375. Memorandum for the Record0


  • Meeting on Policy Relating to Cuba—10:30 a.m.—12 Nov 63


  • The President, Secty. McNamara, Secty. Rusk, Secty. Gilpatric, Attorney General, Secty. Vance, General Taylor, Mr. Bundy, Secty. Johnson, Mr. McCone, Mr. Helms, Mr. FitzGerald, Mr. Shackley
  • McCone opened the meeting with a brief resume of conditions in Cuba along thes
Cuba still belongs to Castro though his grip is weakening.
The military remain essentially loyal to Castro with some evidences of dissension and dissidents which are being exploited by CIA.
The internal security forces and apparatus are effective and show evidence of increasing efficiency.
The economy is bad and is deteriorating, causing increasing hardships to the civilian population. This is due to economic sanctions and Flora.
The Soviets are continuing a gradual withdrawal. No organized Soviet units appear in Cuba although they apparently provide principal manning for the SAMs. There are recent evidences of considerable rotation [Page 884] with between 1,000 and 2,000 new arrivals, but in balance there is a decrease.
Training of Cubans continues on all Soviet equipment including the SAMs. It is not clear whether the SAMs will be turned over to full Cuban control; however it is clear the Cubans will supply the majority of the operating personnel.
The only equipment which has been withdrawn has been the advanced C-band radar for the SAMs and certain communication equipment. No military equipment has been withdrawn. There have been some recent new arrivals of military equipment, particularly between 25 and 50 tanks.

McCone then stated that the program which had been followed for the last several months, having been approved about the first of June, was integrated and interdependent one part on the other and therefore should be considered as a comprehensive program and not a number of independent actions.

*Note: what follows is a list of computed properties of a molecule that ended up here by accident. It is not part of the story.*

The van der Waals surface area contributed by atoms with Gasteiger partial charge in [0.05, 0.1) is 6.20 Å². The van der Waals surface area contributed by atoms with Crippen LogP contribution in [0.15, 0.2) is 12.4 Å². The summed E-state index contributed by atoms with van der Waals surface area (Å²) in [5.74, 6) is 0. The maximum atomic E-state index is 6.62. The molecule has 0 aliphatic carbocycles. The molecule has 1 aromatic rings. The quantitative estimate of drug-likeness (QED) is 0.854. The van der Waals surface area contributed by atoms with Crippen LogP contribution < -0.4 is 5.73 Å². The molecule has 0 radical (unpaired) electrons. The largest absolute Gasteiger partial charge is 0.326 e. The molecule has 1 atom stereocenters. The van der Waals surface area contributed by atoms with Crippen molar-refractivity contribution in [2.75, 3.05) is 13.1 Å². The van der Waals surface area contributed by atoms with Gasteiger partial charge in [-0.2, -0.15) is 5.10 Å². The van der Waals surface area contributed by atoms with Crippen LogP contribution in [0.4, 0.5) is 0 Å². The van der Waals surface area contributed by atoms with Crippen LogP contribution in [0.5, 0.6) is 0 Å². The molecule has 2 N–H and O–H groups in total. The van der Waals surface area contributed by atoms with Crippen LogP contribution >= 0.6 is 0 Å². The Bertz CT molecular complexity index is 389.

FitzGerald then made a presentation.1

With respect to sabotage, McCone stated that no one event will particularly affect the economy. However a continuous program will have its effects on the economy and it will encourage internal sabotage by dissident people within Cuba. There have been 109 events since April which were probably internally-inspired sabotage.

The President then raised the question of the sabotage program; whether it was worthwhile and whether it would accomplish our purpose.

Secretary Rusk then spoke at considerable length, the thrust of his remarks being opposed to sabotage. He stated we should concentrate on obtaining information as to what Castro is doing with respect to other countries, particularly sending arms to Latin American countries. Rusk said we must replace Castro; we must accomplish a reduction in Soviet troops, however sabotage might result in an increase in troops. Rusk had no problem with infiltration of black teams; furthermore internal sabotage gave him no problem and the more of this, the better. In addition he strongly supported our economic efforts. However he opposed the hit-and-rUN sabotage tactics as being unproductive, complicating our relationships [Page 885] with the Soviets and also with our friends and indicated a connection between our sabotage activities and the autobahn problem.

McCone observed that infiltration was difficult, internal sabotage was extremely difficult to stimulate but that external hit-and-rUN sabotage had the effect of automatically stimulating internal sabotage.

McNamara could see no connection between the Cuban operations and the Berlin autobahn incidents. He saw many advantages to going ahead which he advocated but ordered a careful watch.

The President asked questions concerning the immediate operations, and the next one on the schedule was approved.

FitzGerald explained the independent operations of the Artime group. McCone emphasized that to a very considerable extent these are uncontrollable and forecast that once Artime was in business, we might expect some events to take place which were not exactly to our liking.

  1. Source: Central Intelligence Agency, DCI/McCone Files, Job 80-B01285A, DCI Meetings with the President, 1 July-30 November 1963. Secret. Drafted by McCone. A draft copy was sent to Helms.
  2. FitzGerald’s presentation was on the six-point integrated program against Cuba that included covert collection of intelligence, propaganda actions to stimulate low-level sabotage and passive resistance, economic denial actions, exploitation of disaffection with the Cuban military and power centers, general sabotage and harassment, and support of autonomous anti-Castro groups. FitzGerald’s presentation is described in detail in a memorandum for the record of this meeting by Bruce B. Cheever, November 14. (Ibid.) See the Supplement.